“The political and commercial morals of the United States are not merely food for laughter, they are an entire banquet.”

“The government is merely a servant―merely a temporary servant; it cannot be its prerogative to determine what is right and what is wrong, and decide who is a patriot and who isn’t. Its function is to obey orders, not originate them.”

Navigating the Political Landscape: Mark Twain’s Timeless Quotes

“Get your facts first, then you can distort them as you please.”

“Whenever you find yourself on the side of the majority, it is time to pause and reflect.”

“The rule is perfect: In all matters of opinion, our adversaries are insane.”

“Never argue with stupid people, they will drag you down to their level and then beat you with experience.”

“It’s easier to fool people than to convince them that they have been fooled.”

“A lie can travel halfway around the world while the truth is putting on its shoes.”

Mark Twain Quotes about Politics

“Truth is the most valuable thing we have. Let us economize it.”

“The only difference between a tax man and a taxidermist is that the taxidermist leaves the skin.”

“In the beginning of a change, the patriot was a scarce man, brave and hated and scorned. When his cause succeeds, the timid join him, for then it costs nothing to be a patriot.”

Mark Twain’s Satirical Lens: Hilarious and Poignant Quotes on Politics

“In politics, absurdity is not a handicap.”

“Suppose you were an idiot, and suppose you were a member of Congress; but I repeat myself.”

“Reader, suppose you were an elected official. And suppose you were a member of Congress. But I repeat myself.”

“Politicians and diapers must be changed often, and for the same reason.”

“Fleas can be taught nearly anything that a Congressman can.”

“I am not one of those who in expressing opinions confine themselves to facts.”

“It could probably be shown by facts and figures that there is no distinctly native criminal class except Congress.”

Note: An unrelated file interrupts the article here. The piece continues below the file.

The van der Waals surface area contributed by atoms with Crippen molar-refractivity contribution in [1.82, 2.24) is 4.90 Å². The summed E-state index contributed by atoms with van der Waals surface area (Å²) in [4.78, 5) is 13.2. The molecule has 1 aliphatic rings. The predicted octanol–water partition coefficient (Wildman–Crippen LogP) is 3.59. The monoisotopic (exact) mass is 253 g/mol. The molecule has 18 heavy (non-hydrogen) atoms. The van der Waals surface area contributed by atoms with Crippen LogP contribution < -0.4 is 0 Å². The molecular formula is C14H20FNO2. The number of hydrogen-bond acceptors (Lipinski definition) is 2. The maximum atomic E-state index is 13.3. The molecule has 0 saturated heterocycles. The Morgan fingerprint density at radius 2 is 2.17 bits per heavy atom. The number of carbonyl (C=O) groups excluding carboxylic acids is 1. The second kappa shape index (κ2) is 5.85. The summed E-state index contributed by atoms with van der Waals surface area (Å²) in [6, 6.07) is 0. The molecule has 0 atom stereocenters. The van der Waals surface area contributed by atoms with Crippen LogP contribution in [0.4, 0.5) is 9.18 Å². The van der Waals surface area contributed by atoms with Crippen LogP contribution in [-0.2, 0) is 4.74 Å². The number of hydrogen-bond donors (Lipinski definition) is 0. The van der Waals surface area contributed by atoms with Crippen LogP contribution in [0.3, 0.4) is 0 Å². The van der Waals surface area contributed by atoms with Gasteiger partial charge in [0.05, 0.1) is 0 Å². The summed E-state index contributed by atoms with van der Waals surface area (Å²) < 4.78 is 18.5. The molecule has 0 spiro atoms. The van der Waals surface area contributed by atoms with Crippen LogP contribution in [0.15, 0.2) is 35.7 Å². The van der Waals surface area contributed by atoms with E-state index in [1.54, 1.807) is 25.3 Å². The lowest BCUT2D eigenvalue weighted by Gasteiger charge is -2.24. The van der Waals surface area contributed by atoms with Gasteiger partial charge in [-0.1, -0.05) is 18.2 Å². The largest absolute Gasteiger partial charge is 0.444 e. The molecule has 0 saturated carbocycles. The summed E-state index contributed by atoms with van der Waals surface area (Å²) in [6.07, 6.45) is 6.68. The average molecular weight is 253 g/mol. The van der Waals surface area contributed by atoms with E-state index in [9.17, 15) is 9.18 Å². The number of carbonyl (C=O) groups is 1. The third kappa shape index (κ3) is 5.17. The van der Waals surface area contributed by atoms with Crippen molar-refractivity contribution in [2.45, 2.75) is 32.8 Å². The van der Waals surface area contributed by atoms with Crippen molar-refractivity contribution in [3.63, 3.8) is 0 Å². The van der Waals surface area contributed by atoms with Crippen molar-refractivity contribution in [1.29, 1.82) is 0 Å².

“The only difference between a tax man and a taxidermist is that the taxidermist leaves the skin.”

“The political and commercial morals of the United States are not merely food for laughter, they are an entire banquet.”

“It is better to deserve honors and not have them than to have them and not deserve them.”

From Twain’s Pen: A Collection of Memorable Quotes on Politics

“When in doubt, tell the truth.”

“If you tell the truth, you don’t have to remember anything.”

“Courage is resistance to fear, mastery of fear, not absence of fear.”

“It is easier to fool people than to convince them they have been fooled.”

“The secret of getting ahead is getting started.”

“Don’t go around saying the world owes you a living. The world owes you nothing. It was here first.”

“The only sure thing about luck is that it will change.”

“Patriotism is supporting your country all the time and your government when it deserves it.”

“It is better to keep your mouth closed and let people think you are a fool than to open it and remove all doubt.”

“The difference between the right word and the almost right word is the difference between lightning and a lightning bug.”